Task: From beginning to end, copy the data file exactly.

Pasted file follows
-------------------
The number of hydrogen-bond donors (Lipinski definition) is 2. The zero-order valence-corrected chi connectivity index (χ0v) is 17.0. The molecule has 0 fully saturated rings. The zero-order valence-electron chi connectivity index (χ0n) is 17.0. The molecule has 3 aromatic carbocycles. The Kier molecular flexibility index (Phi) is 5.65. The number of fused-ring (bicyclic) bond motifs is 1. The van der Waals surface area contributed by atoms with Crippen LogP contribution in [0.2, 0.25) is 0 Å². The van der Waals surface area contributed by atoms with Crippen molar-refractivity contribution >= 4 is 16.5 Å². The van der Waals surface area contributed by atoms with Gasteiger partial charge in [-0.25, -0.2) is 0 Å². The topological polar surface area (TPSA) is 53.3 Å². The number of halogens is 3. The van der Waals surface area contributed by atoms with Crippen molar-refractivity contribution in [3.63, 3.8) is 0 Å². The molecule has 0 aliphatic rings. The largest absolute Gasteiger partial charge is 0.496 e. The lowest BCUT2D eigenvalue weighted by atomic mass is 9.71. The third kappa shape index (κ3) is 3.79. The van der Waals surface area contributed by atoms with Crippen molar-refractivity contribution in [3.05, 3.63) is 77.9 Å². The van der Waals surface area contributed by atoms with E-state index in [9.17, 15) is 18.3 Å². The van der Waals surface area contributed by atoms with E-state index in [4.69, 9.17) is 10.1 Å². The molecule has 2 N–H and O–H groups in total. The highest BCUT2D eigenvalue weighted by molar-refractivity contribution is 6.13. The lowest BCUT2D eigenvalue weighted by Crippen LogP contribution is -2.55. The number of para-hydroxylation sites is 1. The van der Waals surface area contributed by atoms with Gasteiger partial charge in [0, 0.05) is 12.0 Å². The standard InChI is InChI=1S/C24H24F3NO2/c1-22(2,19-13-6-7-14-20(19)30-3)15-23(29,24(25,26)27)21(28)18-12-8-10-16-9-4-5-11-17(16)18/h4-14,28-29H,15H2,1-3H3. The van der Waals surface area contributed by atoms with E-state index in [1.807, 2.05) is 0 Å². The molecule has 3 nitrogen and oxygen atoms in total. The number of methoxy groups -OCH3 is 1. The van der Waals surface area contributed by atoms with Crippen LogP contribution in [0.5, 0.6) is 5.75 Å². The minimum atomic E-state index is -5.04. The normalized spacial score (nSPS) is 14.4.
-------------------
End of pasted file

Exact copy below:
The number of hydrogen-bond donors (Lipinski definition) is 2. The zero-order valence-corrected chi connectivity index (χ0v) is 17.0. The molecule has 0 fully saturated rings. The zero-order valence-electron chi connectivity index (χ0n) is 17.0. The molecule has 3 aromatic carbocycles. The Kier molecular flexibility index (Phi) is 5.65. The number of fused-ring (bicyclic) bond motifs is 1. The van der Waals surface area contributed by atoms with Crippen LogP contribution in [0.2, 0.25) is 0 Å². The van der Waals surface area contributed by atoms with Crippen molar-refractivity contribution >= 4 is 16.5 Å². The van der Waals surface area contributed by atoms with Gasteiger partial charge in [-0.25, -0.2) is 0 Å². The topological polar surface area (TPSA) is 53.3 Å². The number of halogens is 3. The van der Waals surface area contributed by atoms with Crippen molar-refractivity contribution in [3.63, 3.8) is 0 Å². The molecule has 0 aliphatic rings. The largest absolute Gasteiger partial charge is 0.496 e. The lowest BCUT2D eigenvalue weighted by atomic mass is 9.71. The third kappa shape index (κ3) is 3.79. The van der Waals surface area contributed by atoms with Crippen molar-refractivity contribution in [3.05, 3.63) is 77.9 Å². The van der Waals surface area contributed by atoms with E-state index in [9.17, 15) is 18.3 Å². The van der Waals surface area contributed by atoms with E-state index in [4.69, 9.17) is 10.1 Å². The molecule has 2 N–H and O–H groups in total. The highest BCUT2D eigenvalue weighted by molar-refractivity contribution is 6.13. The lowest BCUT2D eigenvalue weighted by Crippen LogP contribution is -2.55. The number of para-hydroxylation sites is 1. The van der Waals surface area contributed by atoms with Gasteiger partial charge in [0, 0.05) is 12.0 Å². The standard InChI is InChI=1S/C24H24F3NO2/c1-22(2,19-13-6-7-14-20(19)30-3)15-23(29,24(25,26)27)21(28)18-12-8-10-16-9-4-5-11-17(16)18/h4-14,28-29H,15H2,1-3H3. The van der Waals surface area contributed by atoms with E-state index in [1.807, 2.05) is 0 Å². The molecule has 3 nitrogen and oxygen atoms in total. The number of methoxy groups -OCH3 is 1. The van der Waals surface area contributed by atoms with Crippen LogP contribution in [0.5, 0.6) is 5.75 Å². The minimum atomic E-state index is -5.04. The normalized spacial score (nSPS) is 14.4.